President Obama will not make changes to the nation's deportation system for at least two months in order to give House Republican leaders more time to search for votes for an overhaul of immigration laws, administration officials said Wednesday.
Obama asked Secretary of Homeland Security Jeh Johnson to delay completion of a formal review of the deportation system until Congress adjourns in August, giving the House time to consider legislative action before Washington is consumed by the fall election campaigns, the officials said.
Obama asked Johnson to hold off on issuing recommendations from his review "while this window for congressional action remains open," a Homeland Security official said.
Johnson will continue to meet with opponents and supporters of immigration reform, as well as his workforce, said the official, who requested anonymity to discuss internal deliberations.
The review, which Obama had ordered in March, was expected to land on the president's desk in early June.
Republican leaders have said that any executive action by Obama to ease enforcement of current immigration law would kill chances for House action.
Under pressure from immigration advocates, Obama had ordered Johnson to conduct a review and recommend changes that would make deportations more "humane," especially by trying to avoid breaking up families.
Johnson was expected to recommend limiting deportations chiefly to immigrants who have been convicted of violent crimes.
But the White House became worried that slowing the pace of deportations would provoke Republican critics and make it harder for House Speaker John A. Boehner (R-Ohio) to find support for a comprehensive immigration overhaul.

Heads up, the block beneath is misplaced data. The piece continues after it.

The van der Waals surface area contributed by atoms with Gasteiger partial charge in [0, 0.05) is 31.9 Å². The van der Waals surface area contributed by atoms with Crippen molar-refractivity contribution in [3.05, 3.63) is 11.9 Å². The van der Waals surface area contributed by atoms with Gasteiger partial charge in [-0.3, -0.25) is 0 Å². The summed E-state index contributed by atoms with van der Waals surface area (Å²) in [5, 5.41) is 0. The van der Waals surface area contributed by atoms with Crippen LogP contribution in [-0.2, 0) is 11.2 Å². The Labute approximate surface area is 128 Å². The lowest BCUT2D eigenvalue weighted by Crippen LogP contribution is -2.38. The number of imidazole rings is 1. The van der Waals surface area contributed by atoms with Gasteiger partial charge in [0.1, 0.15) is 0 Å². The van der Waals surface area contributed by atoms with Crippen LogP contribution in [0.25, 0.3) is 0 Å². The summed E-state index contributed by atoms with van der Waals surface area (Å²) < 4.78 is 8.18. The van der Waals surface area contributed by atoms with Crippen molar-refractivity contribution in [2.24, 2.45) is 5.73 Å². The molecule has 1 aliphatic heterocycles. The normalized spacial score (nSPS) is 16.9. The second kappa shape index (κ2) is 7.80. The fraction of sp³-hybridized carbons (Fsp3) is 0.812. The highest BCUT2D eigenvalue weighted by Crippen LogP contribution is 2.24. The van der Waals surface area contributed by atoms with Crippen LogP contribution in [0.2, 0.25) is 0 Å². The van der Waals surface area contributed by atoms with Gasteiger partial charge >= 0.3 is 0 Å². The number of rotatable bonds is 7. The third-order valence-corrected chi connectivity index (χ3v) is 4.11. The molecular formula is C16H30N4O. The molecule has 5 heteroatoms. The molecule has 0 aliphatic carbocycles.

An immigration bill, a top domestic priority for the president, has been stuck in the Republican-led House since last year. The Senate passed a bipartisan bill last summer that Obama said met his requirements for reform.
Some immigration advocates reacted sharply to the delay. Erika Andiola and Cesar Vargas, activists with the Dream Action Coalition, said Obama was bowing to pressure from labor unions and conservative groups that urged him to wait.
"We are appalled that after so much sacrifice and hard work from the undocumented community to pressure the President to use his power to stop deportations, some organizations ... [would] rather protect the administration instead of the millions of families separated by deportations," they said in a statement.
One of the top targets in Johnson's review has been "Secure Communities," a controversial program that now ranks repeat violators of immigration law alongside violent criminals on the priority list for deportation.
Any significant change to that program would slow the pace of deportations and potentially ease concerns of immigrants who now fear any contact with police.
It also could help relieve political pressure on the White House from labor and Latino groups that have criticized Obama as the "deporter-in-chief" for what they say is his administration's aggressive enforcement of immigration laws.
The president's priority is to enact a permanent solution for people currently living in the shadows, a White House official said, arguing that that can "only come with immigration reform."
Legislation should also continue to strengthen border security, modernize the legal immigration system and hold employers accountable, in the White House view.